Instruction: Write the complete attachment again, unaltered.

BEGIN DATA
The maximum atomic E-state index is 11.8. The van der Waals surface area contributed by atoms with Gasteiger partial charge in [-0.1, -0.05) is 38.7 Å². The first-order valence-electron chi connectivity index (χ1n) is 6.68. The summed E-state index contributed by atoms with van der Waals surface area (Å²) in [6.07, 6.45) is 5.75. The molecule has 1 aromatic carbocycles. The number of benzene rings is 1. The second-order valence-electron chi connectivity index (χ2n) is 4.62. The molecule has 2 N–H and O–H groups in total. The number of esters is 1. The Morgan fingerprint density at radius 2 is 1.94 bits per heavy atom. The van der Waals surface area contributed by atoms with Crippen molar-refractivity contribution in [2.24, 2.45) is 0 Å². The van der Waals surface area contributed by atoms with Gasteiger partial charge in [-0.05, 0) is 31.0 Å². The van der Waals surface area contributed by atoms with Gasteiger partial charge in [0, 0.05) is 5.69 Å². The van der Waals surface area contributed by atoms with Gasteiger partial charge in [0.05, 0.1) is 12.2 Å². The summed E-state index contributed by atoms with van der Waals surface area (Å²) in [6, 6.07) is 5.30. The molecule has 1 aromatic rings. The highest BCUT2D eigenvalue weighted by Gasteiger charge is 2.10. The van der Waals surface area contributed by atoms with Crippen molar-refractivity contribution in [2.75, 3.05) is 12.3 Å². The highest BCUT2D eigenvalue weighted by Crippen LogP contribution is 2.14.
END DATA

The maximum atomic E-state index is 11.8. The van der Waals surface area contributed by atoms with Gasteiger partial charge in [-0.1, -0.05) is 38.7 Å². The first-order valence-electron chi connectivity index (χ1n) is 6.68. The summed E-state index contributed by atoms with van der Waals surface area (Å²) in [6.07, 6.45) is 5.75. The molecule has 1 aromatic carbocycles. The number of benzene rings is 1. The second-order valence-electron chi connectivity index (χ2n) is 4.62. The molecule has 2 N–H and O–H groups in total. The number of esters is 1. The Morgan fingerprint density at radius 2 is 1.94 bits per heavy atom. The van der Waals surface area contributed by atoms with Crippen molar-refractivity contribution in [2.24, 2.45) is 0 Å². The van der Waals surface area contributed by atoms with Gasteiger partial charge in [-0.05, 0) is 31.0 Å². The van der Waals surface area contributed by atoms with Gasteiger partial charge in [0, 0.05) is 5.69 Å². The van der Waals surface area contributed by atoms with Gasteiger partial charge in [0.05, 0.1) is 12.2 Å². The summed E-state index contributed by atoms with van der Waals surface area (Å²) in [6, 6.07) is 5.30. The molecule has 1 aromatic rings. The highest BCUT2D eigenvalue weighted by Gasteiger charge is 2.10. The van der Waals surface area contributed by atoms with Crippen molar-refractivity contribution in [2.75, 3.05) is 12.3 Å². The highest BCUT2D eigenvalue weighted by Crippen LogP contribution is 2.14.